In my book, The High Cost of Flowers, the eldest sibling comes to the realization that to have the kind of extended family you want can require effort. And as the elders age, the responsibility passes to the children to do something, or to walk away. My husband and I are the elders of our families. That sounds easier to me than embracing the concept of adult orphans. We value the small circles of those connected to us by birth or marriage. Along with those we love, we have developed new traditions to stay close.

The Bayside Tavern might become a comfortable setting for weaving together the grandchildren of Michael Frisque. In his prime he spent many hours in bars, but I don’t know if he ever sat at this one. I didn’t know my grandfather well enough to say how he felt about his children and grandchildren. None of that was important in sharing lunch with my cousin Jeff.

Jeff is known locally for building and restoring exquisite log homes. We share love for Door County. We both showed up with spouses, a sign of how we value our families and would go to great extremes to protect them. We are not members of the same political parties although we may share a few beliefs. I think we are both tender-hearted about the right stuff. We both love or admire each other’s fathers. We walked away with each other’s email addresses and telephone numbers.

We also both like burgers at the Bayside. Mark that on the family tree.

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Thinking Retirement

I have a date in mind. September 26, 2021. My 63rd birthday.

“Dream about what you want to do after high school,” I tell Juan and Crystel. Jody and I have offered our children many options. Gap year. College. Work. Travel. Imagine it all. Don’t put any restrictions on your visions.

I’m doing the same with retirement. Sometimes, I’ll have thoughts of staying in the workforce longer. I have a job I enjoy and leave satisfied, most days. After planning a trip to Japan for three weeks, I thought, well … maybe if I arrange a few more of these three-week vacations I could work longer. Then winter came.

The first time I stepped into the bone chilling Minnesota cold at 5:30 am to go to the YMCA and then on to work, I changed my mind. There is a difference between having to leave your home for work and leaving home when you want. For one if I were retired, I’d let the air warm up.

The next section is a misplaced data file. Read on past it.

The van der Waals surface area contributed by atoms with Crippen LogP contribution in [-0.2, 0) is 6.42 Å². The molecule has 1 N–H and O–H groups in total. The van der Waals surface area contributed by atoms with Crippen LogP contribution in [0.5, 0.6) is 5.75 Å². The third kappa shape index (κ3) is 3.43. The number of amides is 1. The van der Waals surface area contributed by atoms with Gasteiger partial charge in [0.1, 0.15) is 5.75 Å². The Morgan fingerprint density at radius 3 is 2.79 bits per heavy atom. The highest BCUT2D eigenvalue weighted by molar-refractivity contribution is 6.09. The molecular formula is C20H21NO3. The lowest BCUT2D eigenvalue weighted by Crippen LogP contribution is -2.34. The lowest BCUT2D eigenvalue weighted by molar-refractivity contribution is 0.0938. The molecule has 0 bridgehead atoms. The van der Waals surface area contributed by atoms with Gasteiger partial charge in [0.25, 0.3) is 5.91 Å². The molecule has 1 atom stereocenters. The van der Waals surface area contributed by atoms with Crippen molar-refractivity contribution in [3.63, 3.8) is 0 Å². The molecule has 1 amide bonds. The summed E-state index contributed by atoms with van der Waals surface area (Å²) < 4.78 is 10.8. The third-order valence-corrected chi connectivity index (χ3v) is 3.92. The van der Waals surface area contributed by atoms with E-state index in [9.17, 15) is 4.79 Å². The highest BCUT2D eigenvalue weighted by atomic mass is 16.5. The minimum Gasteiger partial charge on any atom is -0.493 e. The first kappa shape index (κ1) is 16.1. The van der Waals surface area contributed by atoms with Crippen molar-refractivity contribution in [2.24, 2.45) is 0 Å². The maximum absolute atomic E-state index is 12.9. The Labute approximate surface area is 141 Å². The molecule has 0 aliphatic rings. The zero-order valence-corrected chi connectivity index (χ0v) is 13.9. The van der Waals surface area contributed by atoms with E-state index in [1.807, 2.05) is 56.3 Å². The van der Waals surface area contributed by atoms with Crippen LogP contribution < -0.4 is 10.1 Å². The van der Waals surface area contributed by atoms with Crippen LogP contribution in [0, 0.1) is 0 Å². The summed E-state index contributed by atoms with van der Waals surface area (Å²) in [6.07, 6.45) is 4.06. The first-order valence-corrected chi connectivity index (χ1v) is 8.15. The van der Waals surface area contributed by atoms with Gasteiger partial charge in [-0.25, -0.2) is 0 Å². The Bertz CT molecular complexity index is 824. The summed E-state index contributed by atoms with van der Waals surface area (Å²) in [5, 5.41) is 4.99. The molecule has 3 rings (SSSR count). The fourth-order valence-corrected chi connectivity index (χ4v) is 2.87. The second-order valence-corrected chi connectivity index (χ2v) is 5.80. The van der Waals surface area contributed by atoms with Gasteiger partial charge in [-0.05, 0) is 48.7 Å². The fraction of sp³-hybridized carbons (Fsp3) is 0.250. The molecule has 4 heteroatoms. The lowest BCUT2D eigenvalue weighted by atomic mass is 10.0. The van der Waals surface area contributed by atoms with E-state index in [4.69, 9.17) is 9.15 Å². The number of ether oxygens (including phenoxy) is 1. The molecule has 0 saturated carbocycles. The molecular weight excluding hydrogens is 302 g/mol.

On numerous occasions, I’ve told Jody that I’m going to retire at 63. Just in case she forgets. Or thinks I’ve changed my mind. Since she is four years younger than me and has her own relationship with money, she will most likely work longer. I love her for that.

The kids graduate June of 2021. You would think that I’d want to work longer to help them pay for college. Jody and I have already come up with the amount of financial help we’ll give them. The rest is ours.

Some people add on to their house after their children leave high school, while others downsize.

Jody and I won’t downsize. We are going to keep the house as much for Juan and Crystel as for any reason. I always liked the idea of selling the house and traveling until Juan told Crystel one day that Mama Beth and Mama Jody were going to kick them out and sell the house after they graduated high school. After my OMG moment, I realized that he was saying that he needed a home to come home to. I always thought they could travel wherever we are.

The more Jody and I discussed retirement the more I realized that it didn’t make sense to be such involved parents and then when Juan and Crystel launch for college to no longer be present. In dreaming of their options maybe one of theirs is to live at home. Another OMG moment.

Now when I think of retirement I’m counting the winters left. One more winter. The Groundhog said it will be an early spring. Juan and Crystel will be starting their senior year September of 2020. I’ll be starting my last year of work. The days will go fast.

I’ve always said to people – get out of the workforce while you are still alive. Not everyone does. My parents and several siblings died young. This doesn’t mean that I will, but it lurks in my mind like a dirty swimming pool. I want many days of sitting in a chair with my eyes closed and my face to the sun. Our swimming pool sparkling.